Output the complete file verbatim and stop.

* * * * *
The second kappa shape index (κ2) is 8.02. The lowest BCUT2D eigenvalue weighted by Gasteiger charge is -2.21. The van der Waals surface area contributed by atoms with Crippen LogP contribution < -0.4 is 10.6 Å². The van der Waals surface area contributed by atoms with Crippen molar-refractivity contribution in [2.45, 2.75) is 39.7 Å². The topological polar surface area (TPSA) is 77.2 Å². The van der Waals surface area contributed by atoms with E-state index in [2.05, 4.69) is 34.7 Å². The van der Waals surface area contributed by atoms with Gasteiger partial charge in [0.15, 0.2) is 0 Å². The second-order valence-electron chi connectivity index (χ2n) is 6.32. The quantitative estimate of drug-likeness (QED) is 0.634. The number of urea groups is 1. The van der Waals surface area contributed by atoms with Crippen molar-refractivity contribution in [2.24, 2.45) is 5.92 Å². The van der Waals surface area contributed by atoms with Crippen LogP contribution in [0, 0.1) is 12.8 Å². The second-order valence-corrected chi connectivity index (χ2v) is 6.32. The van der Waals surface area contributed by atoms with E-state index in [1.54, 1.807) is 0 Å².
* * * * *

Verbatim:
The second kappa shape index (κ2) is 8.02. The lowest BCUT2D eigenvalue weighted by Gasteiger charge is -2.21. The van der Waals surface area contributed by atoms with Crippen LogP contribution < -0.4 is 10.6 Å². The van der Waals surface area contributed by atoms with Crippen molar-refractivity contribution in [2.45, 2.75) is 39.7 Å². The topological polar surface area (TPSA) is 77.2 Å². The van der Waals surface area contributed by atoms with E-state index in [2.05, 4.69) is 34.7 Å². The van der Waals surface area contributed by atoms with Gasteiger partial charge in [0.15, 0.2) is 0 Å². The second-order valence-electron chi connectivity index (χ2n) is 6.32. The quantitative estimate of drug-likeness (QED) is 0.634. The number of urea groups is 1. The van der Waals surface area contributed by atoms with Crippen molar-refractivity contribution in [2.24, 2.45) is 5.92 Å². The van der Waals surface area contributed by atoms with Crippen LogP contribution in [0, 0.1) is 12.8 Å². The second-order valence-corrected chi connectivity index (χ2v) is 6.32. The van der Waals surface area contributed by atoms with E-state index in [1.54, 1.807) is 0 Å².